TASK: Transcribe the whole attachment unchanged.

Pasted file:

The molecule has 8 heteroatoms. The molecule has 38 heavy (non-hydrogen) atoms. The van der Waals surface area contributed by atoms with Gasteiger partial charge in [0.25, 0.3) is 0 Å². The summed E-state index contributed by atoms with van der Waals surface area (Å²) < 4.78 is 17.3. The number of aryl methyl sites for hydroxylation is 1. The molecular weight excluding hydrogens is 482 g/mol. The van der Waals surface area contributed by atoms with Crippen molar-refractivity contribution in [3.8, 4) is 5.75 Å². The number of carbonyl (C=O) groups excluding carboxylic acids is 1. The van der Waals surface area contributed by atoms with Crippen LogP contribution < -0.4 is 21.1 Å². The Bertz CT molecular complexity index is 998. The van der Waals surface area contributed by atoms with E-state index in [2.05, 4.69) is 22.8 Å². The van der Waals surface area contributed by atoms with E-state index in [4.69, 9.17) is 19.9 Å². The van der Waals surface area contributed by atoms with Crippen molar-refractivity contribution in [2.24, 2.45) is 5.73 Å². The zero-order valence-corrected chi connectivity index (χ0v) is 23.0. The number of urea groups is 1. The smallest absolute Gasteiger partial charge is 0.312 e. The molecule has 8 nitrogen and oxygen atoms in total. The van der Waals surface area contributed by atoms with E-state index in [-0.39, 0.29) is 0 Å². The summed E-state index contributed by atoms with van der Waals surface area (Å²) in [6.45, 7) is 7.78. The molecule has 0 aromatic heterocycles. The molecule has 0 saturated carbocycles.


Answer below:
The molecule has 8 heteroatoms. The molecule has 38 heavy (non-hydrogen) atoms. The van der Waals surface area contributed by atoms with Gasteiger partial charge in [0.25, 0.3) is 0 Å². The summed E-state index contributed by atoms with van der Waals surface area (Å²) < 4.78 is 17.3. The number of aryl methyl sites for hydroxylation is 1. The molecular weight excluding hydrogens is 482 g/mol. The van der Waals surface area contributed by atoms with Crippen molar-refractivity contribution in [3.8, 4) is 5.75 Å². The number of carbonyl (C=O) groups excluding carboxylic acids is 1. The van der Waals surface area contributed by atoms with Crippen LogP contribution < -0.4 is 21.1 Å². The Bertz CT molecular complexity index is 998. The van der Waals surface area contributed by atoms with E-state index in [2.05, 4.69) is 22.8 Å². The van der Waals surface area contributed by atoms with E-state index in [4.69, 9.17) is 19.9 Å². The van der Waals surface area contributed by atoms with Crippen molar-refractivity contribution in [2.24, 2.45) is 5.73 Å². The zero-order valence-corrected chi connectivity index (χ0v) is 23.0. The number of urea groups is 1. The smallest absolute Gasteiger partial charge is 0.312 e. The molecule has 8 nitrogen and oxygen atoms in total. The van der Waals surface area contributed by atoms with E-state index in [-0.39, 0.29) is 0 Å². The summed E-state index contributed by atoms with van der Waals surface area (Å²) in [6.45, 7) is 7.78. The molecule has 0 aromatic heterocycles. The molecule has 0 saturated carbocycles.